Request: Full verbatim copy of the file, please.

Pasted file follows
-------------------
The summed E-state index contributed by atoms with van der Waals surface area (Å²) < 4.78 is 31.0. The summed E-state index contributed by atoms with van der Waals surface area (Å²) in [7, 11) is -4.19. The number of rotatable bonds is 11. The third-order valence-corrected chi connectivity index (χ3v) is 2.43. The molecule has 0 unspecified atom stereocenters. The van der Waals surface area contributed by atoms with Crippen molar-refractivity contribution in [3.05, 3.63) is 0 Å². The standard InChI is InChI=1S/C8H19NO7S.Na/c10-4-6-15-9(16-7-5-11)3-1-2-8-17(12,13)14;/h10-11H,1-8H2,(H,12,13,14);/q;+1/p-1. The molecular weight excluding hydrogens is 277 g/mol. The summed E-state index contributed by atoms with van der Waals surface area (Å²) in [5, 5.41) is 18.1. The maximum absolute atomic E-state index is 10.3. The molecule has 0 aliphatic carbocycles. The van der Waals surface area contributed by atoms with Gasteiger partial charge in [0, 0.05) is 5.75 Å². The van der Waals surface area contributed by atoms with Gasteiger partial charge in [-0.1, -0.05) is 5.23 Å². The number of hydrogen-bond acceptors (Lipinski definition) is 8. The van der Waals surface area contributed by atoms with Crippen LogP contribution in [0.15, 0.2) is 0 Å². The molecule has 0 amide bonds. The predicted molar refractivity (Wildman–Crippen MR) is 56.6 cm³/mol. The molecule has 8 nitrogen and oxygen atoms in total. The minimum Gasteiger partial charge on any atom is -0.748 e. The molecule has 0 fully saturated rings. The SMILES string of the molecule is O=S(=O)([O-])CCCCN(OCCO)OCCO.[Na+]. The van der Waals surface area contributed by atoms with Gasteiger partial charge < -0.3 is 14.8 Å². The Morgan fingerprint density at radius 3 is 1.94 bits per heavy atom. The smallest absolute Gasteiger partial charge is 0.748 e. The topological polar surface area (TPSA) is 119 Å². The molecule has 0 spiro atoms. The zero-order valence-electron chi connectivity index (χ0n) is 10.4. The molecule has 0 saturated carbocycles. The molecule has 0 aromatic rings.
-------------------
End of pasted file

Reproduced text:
The summed E-state index contributed by atoms with van der Waals surface area (Å²) < 4.78 is 31.0. The summed E-state index contributed by atoms with van der Waals surface area (Å²) in [7, 11) is -4.19. The number of rotatable bonds is 11. The third-order valence-corrected chi connectivity index (χ3v) is 2.43. The molecule has 0 unspecified atom stereocenters. The van der Waals surface area contributed by atoms with Crippen molar-refractivity contribution in [3.05, 3.63) is 0 Å². The standard InChI is InChI=1S/C8H19NO7S.Na/c10-4-6-15-9(16-7-5-11)3-1-2-8-17(12,13)14;/h10-11H,1-8H2,(H,12,13,14);/q;+1/p-1. The molecular weight excluding hydrogens is 277 g/mol. The summed E-state index contributed by atoms with van der Waals surface area (Å²) in [5, 5.41) is 18.1. The maximum absolute atomic E-state index is 10.3. The molecule has 0 aliphatic carbocycles. The van der Waals surface area contributed by atoms with Gasteiger partial charge in [0, 0.05) is 5.75 Å². The van der Waals surface area contributed by atoms with Gasteiger partial charge in [-0.1, -0.05) is 5.23 Å². The number of hydrogen-bond acceptors (Lipinski definition) is 8. The van der Waals surface area contributed by atoms with Crippen LogP contribution in [0.15, 0.2) is 0 Å². The molecule has 0 amide bonds. The predicted molar refractivity (Wildman–Crippen MR) is 56.6 cm³/mol. The molecule has 8 nitrogen and oxygen atoms in total. The minimum Gasteiger partial charge on any atom is -0.748 e. The molecule has 0 fully saturated rings. The SMILES string of the molecule is O=S(=O)([O-])CCCCN(OCCO)OCCO.[Na+]. The van der Waals surface area contributed by atoms with Gasteiger partial charge < -0.3 is 14.8 Å². The Morgan fingerprint density at radius 3 is 1.94 bits per heavy atom. The smallest absolute Gasteiger partial charge is 0.748 e. The topological polar surface area (TPSA) is 119 Å². The molecule has 0 spiro atoms. The zero-order valence-electron chi connectivity index (χ0n) is 10.4. The molecule has 0 saturated carbocycles. The molecule has 0 aromatic rings.